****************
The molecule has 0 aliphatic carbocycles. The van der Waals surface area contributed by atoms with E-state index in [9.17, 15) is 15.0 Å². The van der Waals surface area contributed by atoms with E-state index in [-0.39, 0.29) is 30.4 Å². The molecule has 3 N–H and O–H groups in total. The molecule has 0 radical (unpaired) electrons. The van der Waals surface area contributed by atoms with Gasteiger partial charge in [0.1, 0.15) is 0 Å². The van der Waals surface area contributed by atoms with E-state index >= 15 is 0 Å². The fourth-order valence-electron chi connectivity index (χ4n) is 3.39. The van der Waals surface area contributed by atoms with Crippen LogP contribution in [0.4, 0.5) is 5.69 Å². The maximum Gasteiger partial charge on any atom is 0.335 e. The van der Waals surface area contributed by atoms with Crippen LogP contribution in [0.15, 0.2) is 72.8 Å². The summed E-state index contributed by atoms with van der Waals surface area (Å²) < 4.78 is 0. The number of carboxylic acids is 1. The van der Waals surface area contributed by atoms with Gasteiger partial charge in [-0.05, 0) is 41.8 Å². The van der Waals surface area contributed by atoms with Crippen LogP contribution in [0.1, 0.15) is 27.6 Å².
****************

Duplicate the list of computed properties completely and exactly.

The molecule has 0 aliphatic carbocycles. The van der Waals surface area contributed by atoms with E-state index in [9.17, 15) is 15.0 Å². The van der Waals surface area contributed by atoms with E-state index in [-0.39, 0.29) is 30.4 Å². The molecule has 3 N–H and O–H groups in total. The molecule has 0 radical (unpaired) electrons. The van der Waals surface area contributed by atoms with Gasteiger partial charge in [0.1, 0.15) is 0 Å². The van der Waals surface area contributed by atoms with E-state index >= 15 is 0 Å². The fourth-order valence-electron chi connectivity index (χ4n) is 3.39. The van der Waals surface area contributed by atoms with Crippen LogP contribution in [0.4, 0.5) is 5.69 Å². The maximum Gasteiger partial charge on any atom is 0.335 e. The van der Waals surface area contributed by atoms with Crippen LogP contribution in [0.15, 0.2) is 72.8 Å². The summed E-state index contributed by atoms with van der Waals surface area (Å²) < 4.78 is 0. The number of carboxylic acids is 1. The van der Waals surface area contributed by atoms with Gasteiger partial charge in [-0.05, 0) is 41.8 Å². The van der Waals surface area contributed by atoms with Crippen LogP contribution in [0.1, 0.15) is 27.6 Å².